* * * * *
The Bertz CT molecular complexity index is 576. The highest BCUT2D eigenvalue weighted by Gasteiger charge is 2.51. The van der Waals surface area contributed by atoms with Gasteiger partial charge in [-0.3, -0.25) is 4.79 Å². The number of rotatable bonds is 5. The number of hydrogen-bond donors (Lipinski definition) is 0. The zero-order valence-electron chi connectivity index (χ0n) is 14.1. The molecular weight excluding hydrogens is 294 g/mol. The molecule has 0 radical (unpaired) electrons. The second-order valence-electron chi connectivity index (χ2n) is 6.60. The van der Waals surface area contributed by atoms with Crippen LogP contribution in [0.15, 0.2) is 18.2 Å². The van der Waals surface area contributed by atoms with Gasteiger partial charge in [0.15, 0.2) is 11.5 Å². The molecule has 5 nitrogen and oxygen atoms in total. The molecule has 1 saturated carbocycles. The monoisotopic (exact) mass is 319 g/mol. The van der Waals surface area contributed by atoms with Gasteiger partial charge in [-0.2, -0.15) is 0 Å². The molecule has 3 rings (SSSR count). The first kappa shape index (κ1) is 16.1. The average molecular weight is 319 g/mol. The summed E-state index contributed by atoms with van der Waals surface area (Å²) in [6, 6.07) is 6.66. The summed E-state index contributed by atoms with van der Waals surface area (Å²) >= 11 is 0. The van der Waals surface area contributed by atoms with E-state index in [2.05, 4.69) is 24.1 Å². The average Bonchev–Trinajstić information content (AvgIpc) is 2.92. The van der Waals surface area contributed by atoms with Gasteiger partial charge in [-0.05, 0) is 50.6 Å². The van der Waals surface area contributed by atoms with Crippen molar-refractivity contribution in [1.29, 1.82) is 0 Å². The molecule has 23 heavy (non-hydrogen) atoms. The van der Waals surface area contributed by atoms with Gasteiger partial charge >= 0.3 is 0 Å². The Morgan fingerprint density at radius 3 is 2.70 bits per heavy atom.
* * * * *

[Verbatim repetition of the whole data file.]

The Bertz CT molecular complexity index is 576. The highest BCUT2D eigenvalue weighted by Gasteiger charge is 2.51. The van der Waals surface area contributed by atoms with Gasteiger partial charge in [-0.3, -0.25) is 4.79 Å². The number of rotatable bonds is 5. The number of hydrogen-bond donors (Lipinski definition) is 0. The zero-order valence-electron chi connectivity index (χ0n) is 14.1. The molecular weight excluding hydrogens is 294 g/mol. The molecule has 0 radical (unpaired) electrons. The second-order valence-electron chi connectivity index (χ2n) is 6.60. The van der Waals surface area contributed by atoms with Crippen LogP contribution in [0.15, 0.2) is 18.2 Å². The van der Waals surface area contributed by atoms with Gasteiger partial charge in [0.15, 0.2) is 11.5 Å². The molecule has 5 nitrogen and oxygen atoms in total. The molecule has 1 saturated carbocycles. The monoisotopic (exact) mass is 319 g/mol. The van der Waals surface area contributed by atoms with Gasteiger partial charge in [-0.2, -0.15) is 0 Å². The molecule has 3 rings (SSSR count). The first kappa shape index (κ1) is 16.1. The average molecular weight is 319 g/mol. The summed E-state index contributed by atoms with van der Waals surface area (Å²) in [6, 6.07) is 6.66. The summed E-state index contributed by atoms with van der Waals surface area (Å²) >= 11 is 0. The van der Waals surface area contributed by atoms with E-state index in [2.05, 4.69) is 24.1 Å². The average Bonchev–Trinajstić information content (AvgIpc) is 2.92. The van der Waals surface area contributed by atoms with Gasteiger partial charge in [-0.05, 0) is 50.6 Å². The van der Waals surface area contributed by atoms with Crippen molar-refractivity contribution in [1.29, 1.82) is 0 Å². The molecule has 23 heavy (non-hydrogen) atoms. The van der Waals surface area contributed by atoms with Gasteiger partial charge >= 0.3 is 0 Å². The Morgan fingerprint density at radius 3 is 2.70 bits per heavy atom.